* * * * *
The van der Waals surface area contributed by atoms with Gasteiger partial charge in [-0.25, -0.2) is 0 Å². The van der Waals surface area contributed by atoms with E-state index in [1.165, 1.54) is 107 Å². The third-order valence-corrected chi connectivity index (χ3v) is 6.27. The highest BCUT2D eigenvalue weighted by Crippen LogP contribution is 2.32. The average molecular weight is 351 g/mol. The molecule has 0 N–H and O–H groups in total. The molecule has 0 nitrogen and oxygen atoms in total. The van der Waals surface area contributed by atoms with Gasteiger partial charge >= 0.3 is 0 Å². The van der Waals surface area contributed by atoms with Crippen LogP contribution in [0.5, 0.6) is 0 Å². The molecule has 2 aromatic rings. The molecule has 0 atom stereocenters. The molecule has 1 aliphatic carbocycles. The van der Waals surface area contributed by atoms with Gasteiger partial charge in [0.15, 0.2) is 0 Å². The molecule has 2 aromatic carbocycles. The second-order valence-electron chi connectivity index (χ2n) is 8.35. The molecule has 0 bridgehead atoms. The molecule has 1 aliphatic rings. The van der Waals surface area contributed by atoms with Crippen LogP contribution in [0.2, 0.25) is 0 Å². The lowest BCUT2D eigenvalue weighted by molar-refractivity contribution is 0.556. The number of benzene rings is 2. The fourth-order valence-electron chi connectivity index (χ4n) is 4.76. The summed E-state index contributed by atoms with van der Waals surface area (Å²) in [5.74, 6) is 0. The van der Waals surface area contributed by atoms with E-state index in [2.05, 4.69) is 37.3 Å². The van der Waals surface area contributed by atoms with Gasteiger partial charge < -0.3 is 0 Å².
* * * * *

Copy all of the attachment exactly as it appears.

The van der Waals surface area contributed by atoms with Gasteiger partial charge in [-0.25, -0.2) is 0 Å². The van der Waals surface area contributed by atoms with E-state index in [1.165, 1.54) is 107 Å². The third-order valence-corrected chi connectivity index (χ3v) is 6.27. The highest BCUT2D eigenvalue weighted by Crippen LogP contribution is 2.32. The average molecular weight is 351 g/mol. The molecule has 0 N–H and O–H groups in total. The molecule has 0 nitrogen and oxygen atoms in total. The van der Waals surface area contributed by atoms with Gasteiger partial charge >= 0.3 is 0 Å². The van der Waals surface area contributed by atoms with Crippen LogP contribution in [0.5, 0.6) is 0 Å². The molecule has 2 aromatic rings. The molecule has 0 atom stereocenters. The molecule has 1 aliphatic carbocycles. The van der Waals surface area contributed by atoms with Gasteiger partial charge in [0.15, 0.2) is 0 Å². The molecule has 2 aromatic carbocycles. The second-order valence-electron chi connectivity index (χ2n) is 8.35. The molecule has 0 bridgehead atoms. The molecule has 1 aliphatic rings. The van der Waals surface area contributed by atoms with Crippen LogP contribution in [0.2, 0.25) is 0 Å². The lowest BCUT2D eigenvalue weighted by molar-refractivity contribution is 0.556. The number of benzene rings is 2. The fourth-order valence-electron chi connectivity index (χ4n) is 4.76. The summed E-state index contributed by atoms with van der Waals surface area (Å²) in [5.74, 6) is 0. The van der Waals surface area contributed by atoms with E-state index in [2.05, 4.69) is 37.3 Å². The van der Waals surface area contributed by atoms with Gasteiger partial charge < -0.3 is 0 Å².